• The discovery of an active cistern underneath the mosque, which by word of Foundations Istanbul Provincial Director İbrahim Özekinci required the removal of "420 trucks’ worth of slime from the cistern. Then the magnificent gallery, cistern and water gauge became visible. The Ottomans used a modern system according to contemporary earthquake regulations."[39] The cistern covers an area 2,242 square meters, boasts 825 square meters (8,880 sq.ft.) of usable area, and is being considered as a future location for a museum.[citation needed]
  • It was discovered that the mosque sits on an older structure that was built using a bored-pile foundation. The oldest bored-pile foundation in the history of Turkish architecture found to date.[40]

Current role[edit]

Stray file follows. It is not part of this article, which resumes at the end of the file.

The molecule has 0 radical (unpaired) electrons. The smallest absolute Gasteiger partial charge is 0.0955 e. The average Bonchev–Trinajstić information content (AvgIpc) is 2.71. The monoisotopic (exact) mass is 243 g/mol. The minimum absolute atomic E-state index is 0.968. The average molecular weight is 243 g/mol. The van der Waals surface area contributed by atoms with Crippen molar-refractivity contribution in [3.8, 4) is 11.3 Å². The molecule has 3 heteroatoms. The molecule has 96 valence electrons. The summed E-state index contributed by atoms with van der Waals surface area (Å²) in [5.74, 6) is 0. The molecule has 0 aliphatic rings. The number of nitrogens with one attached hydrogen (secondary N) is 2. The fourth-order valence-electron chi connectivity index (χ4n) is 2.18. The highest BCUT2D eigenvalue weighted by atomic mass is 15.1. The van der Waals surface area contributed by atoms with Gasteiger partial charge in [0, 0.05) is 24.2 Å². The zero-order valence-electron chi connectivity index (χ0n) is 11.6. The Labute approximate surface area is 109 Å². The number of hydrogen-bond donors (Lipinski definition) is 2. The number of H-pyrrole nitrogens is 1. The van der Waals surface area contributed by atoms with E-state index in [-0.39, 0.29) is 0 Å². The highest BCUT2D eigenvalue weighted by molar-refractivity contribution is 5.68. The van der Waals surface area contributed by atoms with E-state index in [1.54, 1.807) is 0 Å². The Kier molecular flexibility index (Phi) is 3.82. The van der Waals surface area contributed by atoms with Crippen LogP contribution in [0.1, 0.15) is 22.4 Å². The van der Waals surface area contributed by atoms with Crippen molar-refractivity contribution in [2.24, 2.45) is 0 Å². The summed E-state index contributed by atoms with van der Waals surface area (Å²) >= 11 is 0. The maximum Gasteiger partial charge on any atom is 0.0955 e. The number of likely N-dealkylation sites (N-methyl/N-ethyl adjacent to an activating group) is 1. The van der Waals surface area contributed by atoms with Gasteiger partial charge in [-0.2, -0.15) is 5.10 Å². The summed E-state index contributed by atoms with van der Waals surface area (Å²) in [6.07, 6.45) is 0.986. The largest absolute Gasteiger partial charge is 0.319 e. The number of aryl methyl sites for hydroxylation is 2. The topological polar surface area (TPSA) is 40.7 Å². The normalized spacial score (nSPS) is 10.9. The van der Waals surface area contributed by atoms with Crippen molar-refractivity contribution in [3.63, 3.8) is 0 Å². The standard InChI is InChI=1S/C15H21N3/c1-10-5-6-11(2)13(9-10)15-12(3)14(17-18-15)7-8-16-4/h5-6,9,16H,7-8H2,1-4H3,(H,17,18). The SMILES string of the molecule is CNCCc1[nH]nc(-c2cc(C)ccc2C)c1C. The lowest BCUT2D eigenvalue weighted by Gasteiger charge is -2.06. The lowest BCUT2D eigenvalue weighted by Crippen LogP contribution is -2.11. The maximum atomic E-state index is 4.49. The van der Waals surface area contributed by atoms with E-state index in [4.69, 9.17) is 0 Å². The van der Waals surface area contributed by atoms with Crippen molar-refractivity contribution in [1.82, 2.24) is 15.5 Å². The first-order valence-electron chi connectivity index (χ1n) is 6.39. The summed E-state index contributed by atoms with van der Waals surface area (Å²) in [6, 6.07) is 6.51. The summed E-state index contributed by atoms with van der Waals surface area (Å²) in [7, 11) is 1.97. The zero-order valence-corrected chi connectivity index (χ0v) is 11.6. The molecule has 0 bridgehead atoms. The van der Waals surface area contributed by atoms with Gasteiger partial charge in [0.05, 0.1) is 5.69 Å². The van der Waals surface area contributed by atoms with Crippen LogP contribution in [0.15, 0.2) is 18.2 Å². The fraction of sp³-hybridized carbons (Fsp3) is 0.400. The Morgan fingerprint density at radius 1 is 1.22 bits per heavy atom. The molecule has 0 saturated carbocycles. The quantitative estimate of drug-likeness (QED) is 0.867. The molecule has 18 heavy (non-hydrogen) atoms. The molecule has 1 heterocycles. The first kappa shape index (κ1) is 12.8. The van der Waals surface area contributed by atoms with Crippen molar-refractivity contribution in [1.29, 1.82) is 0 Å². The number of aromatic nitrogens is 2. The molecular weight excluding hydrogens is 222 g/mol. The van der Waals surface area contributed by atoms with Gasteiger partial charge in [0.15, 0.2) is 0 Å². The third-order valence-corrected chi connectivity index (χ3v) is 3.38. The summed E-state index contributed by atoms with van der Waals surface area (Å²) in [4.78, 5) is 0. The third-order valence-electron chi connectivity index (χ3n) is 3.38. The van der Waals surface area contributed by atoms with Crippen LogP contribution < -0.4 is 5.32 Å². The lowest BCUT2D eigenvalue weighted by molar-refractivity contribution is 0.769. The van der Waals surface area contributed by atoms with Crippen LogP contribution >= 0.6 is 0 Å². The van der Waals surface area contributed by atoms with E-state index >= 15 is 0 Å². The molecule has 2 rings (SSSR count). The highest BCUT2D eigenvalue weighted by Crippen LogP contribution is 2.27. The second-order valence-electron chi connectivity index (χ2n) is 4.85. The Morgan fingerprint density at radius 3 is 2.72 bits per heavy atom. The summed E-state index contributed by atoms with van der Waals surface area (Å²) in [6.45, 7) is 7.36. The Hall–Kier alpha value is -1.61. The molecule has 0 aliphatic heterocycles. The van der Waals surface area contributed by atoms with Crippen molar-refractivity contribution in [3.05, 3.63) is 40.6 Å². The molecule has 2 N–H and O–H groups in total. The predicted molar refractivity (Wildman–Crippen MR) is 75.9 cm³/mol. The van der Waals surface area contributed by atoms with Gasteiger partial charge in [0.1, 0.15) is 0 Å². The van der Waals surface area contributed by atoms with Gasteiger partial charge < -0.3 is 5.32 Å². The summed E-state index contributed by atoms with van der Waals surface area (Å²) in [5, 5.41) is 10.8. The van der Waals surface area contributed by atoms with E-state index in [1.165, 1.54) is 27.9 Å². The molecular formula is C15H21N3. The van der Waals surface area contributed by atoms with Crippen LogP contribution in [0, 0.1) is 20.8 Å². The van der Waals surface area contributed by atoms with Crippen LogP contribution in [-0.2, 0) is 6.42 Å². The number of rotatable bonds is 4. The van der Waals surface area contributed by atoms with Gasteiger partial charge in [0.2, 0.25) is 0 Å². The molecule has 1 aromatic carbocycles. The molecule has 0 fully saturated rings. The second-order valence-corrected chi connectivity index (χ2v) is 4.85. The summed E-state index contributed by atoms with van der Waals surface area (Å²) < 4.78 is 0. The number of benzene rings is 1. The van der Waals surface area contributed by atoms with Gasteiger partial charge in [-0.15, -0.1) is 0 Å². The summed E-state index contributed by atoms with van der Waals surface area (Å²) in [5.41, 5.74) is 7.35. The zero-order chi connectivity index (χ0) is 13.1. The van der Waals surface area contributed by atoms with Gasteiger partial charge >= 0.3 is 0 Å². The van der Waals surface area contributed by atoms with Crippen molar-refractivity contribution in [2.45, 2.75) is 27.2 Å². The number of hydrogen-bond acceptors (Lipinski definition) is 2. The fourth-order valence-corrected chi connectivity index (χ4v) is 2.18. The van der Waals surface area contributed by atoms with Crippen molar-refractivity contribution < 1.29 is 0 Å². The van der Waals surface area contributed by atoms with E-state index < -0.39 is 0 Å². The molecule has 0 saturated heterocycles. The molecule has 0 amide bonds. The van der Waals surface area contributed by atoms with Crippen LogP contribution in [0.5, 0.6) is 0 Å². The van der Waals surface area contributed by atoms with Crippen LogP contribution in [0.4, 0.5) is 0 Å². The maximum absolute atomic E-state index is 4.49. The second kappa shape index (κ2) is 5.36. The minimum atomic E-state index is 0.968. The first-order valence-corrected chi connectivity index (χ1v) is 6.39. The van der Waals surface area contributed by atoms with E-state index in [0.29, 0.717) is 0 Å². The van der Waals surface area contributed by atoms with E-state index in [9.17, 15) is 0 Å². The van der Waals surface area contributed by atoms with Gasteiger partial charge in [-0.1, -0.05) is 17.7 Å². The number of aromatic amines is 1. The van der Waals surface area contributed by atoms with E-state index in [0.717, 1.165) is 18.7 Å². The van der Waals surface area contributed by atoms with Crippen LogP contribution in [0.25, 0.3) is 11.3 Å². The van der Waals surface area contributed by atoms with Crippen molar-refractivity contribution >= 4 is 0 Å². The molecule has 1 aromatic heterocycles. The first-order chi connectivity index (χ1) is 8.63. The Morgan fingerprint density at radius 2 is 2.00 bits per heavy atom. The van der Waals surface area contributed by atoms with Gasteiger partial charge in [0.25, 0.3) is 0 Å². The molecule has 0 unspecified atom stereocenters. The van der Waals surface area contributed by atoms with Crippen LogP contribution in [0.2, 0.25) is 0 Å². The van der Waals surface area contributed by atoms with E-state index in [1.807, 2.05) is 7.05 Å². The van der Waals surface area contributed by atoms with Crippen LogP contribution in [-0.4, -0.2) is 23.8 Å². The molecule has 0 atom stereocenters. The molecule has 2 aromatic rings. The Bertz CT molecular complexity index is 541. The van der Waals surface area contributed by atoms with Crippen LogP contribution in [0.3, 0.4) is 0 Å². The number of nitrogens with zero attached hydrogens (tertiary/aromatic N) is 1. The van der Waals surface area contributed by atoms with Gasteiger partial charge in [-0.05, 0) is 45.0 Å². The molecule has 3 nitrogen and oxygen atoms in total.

A historic site and notable landmark in Istanbul tourism, the mosque is used daily as a place of worship. In 2018 the Yeditepe Biennial art exhibition, organized under the administration of Turkish president Recep Tayyip Erdoğan,[41] utilized the cistern of the complex to display works of art that showcased both traditional and modern Turkish art.[42]

See also[edit]


  1. ^ According to Ahmed Efendi, the dome of the original Fatih Mosque at the time was also larger.[5]



  1. ^ a b "Nuruosmaniye Complex". UNESCO World Heritage Centre. UNESCO. Retrieved 8 June 2018.
  2. ^ "Nuruosmaniye Complex". whc.unesco.org. UNESCO. Retrieved 2023-04-27.
  3. ^ a b c Freely, John (2000). Inside the Seraglio: Private Lives of the Sultans in Istanbul. Penguin Books. p. 211. ISBN 978-0-14-027056-3.
  4. ^ a b Freely, John; Glyn, Anthony (2000). The Companion Guide to Istanbul and Around the Marmara. Boydell & Brewer. p. 104. ISBN 978-1-900639-31-6.
  5. ^ a b c d e f Suman, Selva (2011). "Questioning an "Icon of Change": The Nuruosmaniye Complex and the Writing of Ottoman Architectural History" (PDF). METU Journal of the Faculty of Architecture: 145–166. doi:10.4305/METU.JFA.2011.2.7.
  6. ^ a b c d Rüstem 2019, p. 111.
  7. ^ a b c Rüstem 2019, p. 115.
  8. ^ a b Goodwin 1971, pp. 381–387.
  9. ^ Kuban 2010, p. 526.